By THOMAS FLOYD
Will Bruin expected too much out of his rookie season. That much, he acknowledges, is now clear.
The 11th overall pick in the 2011 MLS SuperDraft, Bruin immediately stepped into the lineup for the Houston Dynamo that season, starting the first eight matches while bagging four goals — three of which came via a hat trick in a 4-1 win over D.C. United in April.
But after that contest, Bruin wouldn't find net again until mid-September. He hit the rookie wall, as they say, going scoreless in 15 appearances. Knee surgery that sidelined him for six matches didn't help matters. Although the Dynamo advanced to the MLS Cup before falling to the Los Angeles Galaxy, Bruin logged just 36 minutes throughout the four-game playoff run.
"All coming up younger, I had never really sat the bench," Bruin said. "So it was definitely a big learning experience that made me mentally stronger. Everything that happened last year happened for the better this year."
In 2012, Bruin has experienced quite the sophomore surge, starting 14 of Houston's 15 matches while scoring nine goals — good for third in the league. Four of those tallies have come in the Dynamo's past three games.
While the 22-year-old Indiana product is living up to the hype he created as a lethal college scorer, he's not getting too wrapped up in it. His career, he notes, has never been about outside perceptions anyway.
"I'm not really worried about the expectations," Bruin said. "I didn't really start this year going to prove to people what I can do. I have confidence in myself. I knew my coaches were confident in what I could do. The life of a forward is just playing on confidence."
Bruin's production has been a welcome development for a Houston side that entering the 2012 campaign wasn't sure who would occupy the starting slot up top alongside captain Brian Ching.
Even though speedster Calen Carr, bruiser Cam Weaver and offseason acquisition Macoumba Kandji were all in the running to win the job, it was Bruin who claimed the position.
"He knows the league better and he's a bit more prepared," observed Houston coach Dominic Kinnear. "He was scoring goals in preseason and his hold-up play was good. All in all, I think his overall game got better. We had high hopes for him coming out of preseason."
After rarely playing alongside Ching last year, Bruin has embraced the partnership this season, developing an effective rapport with the 34-year-old U.S. World Cup veteran who doesn't hesitate to impart wisdom on the young forward.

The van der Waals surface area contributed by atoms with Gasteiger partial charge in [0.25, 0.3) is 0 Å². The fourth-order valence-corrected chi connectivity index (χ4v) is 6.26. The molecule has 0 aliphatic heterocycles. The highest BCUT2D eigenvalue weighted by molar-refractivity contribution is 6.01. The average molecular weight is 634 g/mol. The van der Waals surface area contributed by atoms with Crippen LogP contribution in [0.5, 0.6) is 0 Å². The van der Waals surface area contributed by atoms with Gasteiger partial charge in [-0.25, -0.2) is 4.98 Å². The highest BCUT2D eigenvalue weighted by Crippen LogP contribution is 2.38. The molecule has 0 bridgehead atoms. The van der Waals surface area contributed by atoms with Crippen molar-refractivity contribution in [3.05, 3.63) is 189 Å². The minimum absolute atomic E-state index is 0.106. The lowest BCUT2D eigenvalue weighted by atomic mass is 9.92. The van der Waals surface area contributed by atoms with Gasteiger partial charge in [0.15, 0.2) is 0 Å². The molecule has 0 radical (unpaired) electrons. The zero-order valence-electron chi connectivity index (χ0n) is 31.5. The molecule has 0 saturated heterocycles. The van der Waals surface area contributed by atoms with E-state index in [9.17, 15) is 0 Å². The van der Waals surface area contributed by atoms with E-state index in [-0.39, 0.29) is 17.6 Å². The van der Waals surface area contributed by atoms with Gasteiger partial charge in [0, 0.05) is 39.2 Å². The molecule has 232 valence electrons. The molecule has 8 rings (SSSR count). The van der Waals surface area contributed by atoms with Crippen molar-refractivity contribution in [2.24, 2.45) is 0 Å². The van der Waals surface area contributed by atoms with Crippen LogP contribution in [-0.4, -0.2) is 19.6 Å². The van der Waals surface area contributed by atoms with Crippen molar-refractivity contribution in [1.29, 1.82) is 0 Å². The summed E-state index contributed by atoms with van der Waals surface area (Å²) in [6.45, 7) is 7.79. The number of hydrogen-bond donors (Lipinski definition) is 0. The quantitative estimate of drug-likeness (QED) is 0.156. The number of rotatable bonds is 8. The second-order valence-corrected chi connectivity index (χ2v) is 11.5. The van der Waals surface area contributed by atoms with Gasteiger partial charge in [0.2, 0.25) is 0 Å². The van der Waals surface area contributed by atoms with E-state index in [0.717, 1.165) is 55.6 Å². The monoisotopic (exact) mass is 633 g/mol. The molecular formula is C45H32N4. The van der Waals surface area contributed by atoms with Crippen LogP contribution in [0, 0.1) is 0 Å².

"Our partnership up top, I feel, is getting stronger every game," Bruin said. "I'm starting to figure out what he likes to do and he's figuring out what I like to do. We're still learning to play off each other, but he's been giving me good ideas and good pointers on just creativity in the final third and places he wants me to be."
In racking up the goals, the 6-foot-2 striker has at times served as a target forward in the box, waiting to poach on any half-chance. But Bruin also possesses underrated technical skill, as evidenced by his strong possession play and intelligent runs.
"I'm kind of a hybrid," Bruin said. "Obviously I'm not the fastest player in the world and I'm not the biggest player in the world, but I'm a little bit of both. I can make runs in behind and I can hold up the ball when called upon to do that."
For Bruin, the focus is now on keeping up the prolific pace he has established. After growing accustomed to a three-month season during his college days and making 21 starts his rookie year, Bruin is set to log far more minutes in 2012 than he has ever has before. It's a toll he knows will be a challenge. In his mind, "The physical part is easier than the mental battle."
And if the grind does wear him down, Kinnear has a simple message for him.
"I think for every forward, you have to have a short memory," Kinnear said. "If you miss a chance, don't worry about it. Just keep on making good runs and you're going to get the opportunity again. Just remember why you were successful and continue to do that."